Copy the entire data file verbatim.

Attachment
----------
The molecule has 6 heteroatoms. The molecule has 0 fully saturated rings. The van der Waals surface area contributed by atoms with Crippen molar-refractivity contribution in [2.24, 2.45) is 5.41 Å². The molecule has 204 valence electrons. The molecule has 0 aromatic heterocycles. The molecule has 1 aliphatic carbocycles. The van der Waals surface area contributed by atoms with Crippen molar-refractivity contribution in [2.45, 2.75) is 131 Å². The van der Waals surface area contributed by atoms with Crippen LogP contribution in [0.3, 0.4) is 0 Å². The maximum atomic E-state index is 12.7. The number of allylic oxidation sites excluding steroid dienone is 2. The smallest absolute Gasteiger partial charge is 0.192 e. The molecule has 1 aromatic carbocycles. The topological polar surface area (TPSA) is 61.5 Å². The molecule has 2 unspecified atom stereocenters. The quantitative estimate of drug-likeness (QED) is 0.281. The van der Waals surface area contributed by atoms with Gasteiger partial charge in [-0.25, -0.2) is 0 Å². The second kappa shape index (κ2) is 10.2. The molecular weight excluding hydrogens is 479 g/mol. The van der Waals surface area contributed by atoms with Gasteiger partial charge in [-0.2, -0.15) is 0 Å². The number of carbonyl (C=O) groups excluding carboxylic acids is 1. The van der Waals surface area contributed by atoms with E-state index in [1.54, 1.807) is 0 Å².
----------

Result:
The molecule has 6 heteroatoms. The molecule has 0 fully saturated rings. The van der Waals surface area contributed by atoms with Crippen molar-refractivity contribution in [2.24, 2.45) is 5.41 Å². The molecule has 204 valence electrons. The molecule has 0 aromatic heterocycles. The molecule has 1 aliphatic carbocycles. The van der Waals surface area contributed by atoms with Crippen molar-refractivity contribution in [2.45, 2.75) is 131 Å². The van der Waals surface area contributed by atoms with Crippen LogP contribution in [0.3, 0.4) is 0 Å². The maximum atomic E-state index is 12.7. The number of allylic oxidation sites excluding steroid dienone is 2. The smallest absolute Gasteiger partial charge is 0.192 e. The molecule has 1 aromatic carbocycles. The topological polar surface area (TPSA) is 61.5 Å². The molecule has 2 unspecified atom stereocenters. The quantitative estimate of drug-likeness (QED) is 0.281. The van der Waals surface area contributed by atoms with Gasteiger partial charge in [-0.25, -0.2) is 0 Å². The second kappa shape index (κ2) is 10.2. The molecular weight excluding hydrogens is 479 g/mol. The van der Waals surface area contributed by atoms with Gasteiger partial charge in [-0.2, -0.15) is 0 Å². The number of carbonyl (C=O) groups excluding carboxylic acids is 1. The van der Waals surface area contributed by atoms with E-state index in [1.54, 1.807) is 0 Å².